Showing posts with label we'll always have the L train. Show all posts
Showing posts with label we'll always have the L train. Show all posts

Monday, April 29, 2019

1 weekend down: L-train slowdown recap

We are now officially in L-train slowdown mode for the next 15-18 months.

On Friday evening, the MTA started its service reduction to repair the Sandy-damaged tubes between Manhattan and Brooklyn, ramping down L times to 20-minute waits starting at 8 p.m. to 5 a.m. during the week and around the clock on weekends. (Here's the MTA press release on it.)

The slowdown's debut on Friday received so-so to negative reviews, based on various published reports and social media accounts.

Jake Offenhartz has a nice recap of the first night — featuring broken arrival clocks and hour-long waits for trains — over at Gothamist.

Here's a quick overview:

For many of the city's regular L riders — a group that numbers 400,000 on a normal day — the reality underground was a far cry from the governor's description of "service that would still work." In Union Square, crowds were penned in along barricades on the mezzanine level, in some cases waiting to board an open train that wouldn't arrive for close to an hour. Transit workers, stationed across the system in large numbers, practically begged customers to make use of the increased service on the M, G, and 7 lines, or the free transfers on the M14A/D and Williamsburg Link buses.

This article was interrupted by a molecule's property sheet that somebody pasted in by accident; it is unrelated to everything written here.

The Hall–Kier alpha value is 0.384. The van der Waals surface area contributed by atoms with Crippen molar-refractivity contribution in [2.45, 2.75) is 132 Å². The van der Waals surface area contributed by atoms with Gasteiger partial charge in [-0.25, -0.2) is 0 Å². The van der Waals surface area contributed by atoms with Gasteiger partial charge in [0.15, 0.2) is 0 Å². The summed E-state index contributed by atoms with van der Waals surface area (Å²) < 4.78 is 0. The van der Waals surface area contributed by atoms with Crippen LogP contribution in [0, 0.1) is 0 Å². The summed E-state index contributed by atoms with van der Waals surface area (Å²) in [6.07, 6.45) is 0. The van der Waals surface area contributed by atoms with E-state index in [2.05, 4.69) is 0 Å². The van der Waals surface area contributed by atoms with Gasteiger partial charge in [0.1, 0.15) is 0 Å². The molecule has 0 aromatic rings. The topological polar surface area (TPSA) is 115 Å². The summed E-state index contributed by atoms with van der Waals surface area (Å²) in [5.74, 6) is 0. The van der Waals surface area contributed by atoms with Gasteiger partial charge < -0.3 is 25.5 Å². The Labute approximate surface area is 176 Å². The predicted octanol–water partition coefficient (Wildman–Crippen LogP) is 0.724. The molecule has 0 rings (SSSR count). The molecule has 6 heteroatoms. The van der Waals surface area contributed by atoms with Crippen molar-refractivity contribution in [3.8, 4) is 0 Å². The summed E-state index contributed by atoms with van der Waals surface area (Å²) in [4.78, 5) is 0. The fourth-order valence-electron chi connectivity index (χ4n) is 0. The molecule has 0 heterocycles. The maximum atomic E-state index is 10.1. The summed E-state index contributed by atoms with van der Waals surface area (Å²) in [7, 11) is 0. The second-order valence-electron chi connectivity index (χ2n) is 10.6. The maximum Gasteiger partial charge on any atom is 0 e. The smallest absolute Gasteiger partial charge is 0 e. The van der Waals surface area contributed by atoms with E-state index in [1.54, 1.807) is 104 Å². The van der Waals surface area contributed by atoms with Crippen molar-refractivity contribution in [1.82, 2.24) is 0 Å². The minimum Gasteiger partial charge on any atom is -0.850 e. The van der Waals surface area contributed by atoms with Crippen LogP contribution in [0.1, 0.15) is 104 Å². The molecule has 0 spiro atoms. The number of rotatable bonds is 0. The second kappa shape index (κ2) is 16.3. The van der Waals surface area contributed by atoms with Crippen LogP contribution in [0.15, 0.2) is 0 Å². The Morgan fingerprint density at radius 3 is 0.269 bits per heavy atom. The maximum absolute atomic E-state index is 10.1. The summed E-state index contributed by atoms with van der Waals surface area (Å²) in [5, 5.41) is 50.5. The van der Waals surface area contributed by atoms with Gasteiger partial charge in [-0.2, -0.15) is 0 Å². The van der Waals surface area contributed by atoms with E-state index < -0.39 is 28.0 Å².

Those who did stay encountered extended waits not only inside stations, but on unmoving trains as well. The dwell times seemed especially bad at Union Square, where the MTA's interlocking system means that Brooklyn-bound service must wait for a passing train to arrive before switching over to the shared track, in order to avoid the construction area between 3rd Avenue and Bedford.

"It's worse than I thought," said Alfredo Fernando, a dish-washer at a restaurant near Union Square.

Transit reporter Vin Barone has his recap for amNY here. As he notes, the MTA's biggest challenge might be happening as you read this: making sure there isn't any lingering construction left to disrupt this morning's‬ commute.

“[We] are aware of how critically important it is to have that smooth transition so that ‪at 5 a.m. we can start back in service,” said Ronnie Hakim, the MTA’s managing director, during a trip along the L line on Sunday. “We do this. We know how to do it. It’s a function of working out all the kinks.”

You can also find coverage at the Times, who was more sympathetic in its tone with a headline: "First Weekend Disruption Is Frustrating, but Not Disastrous."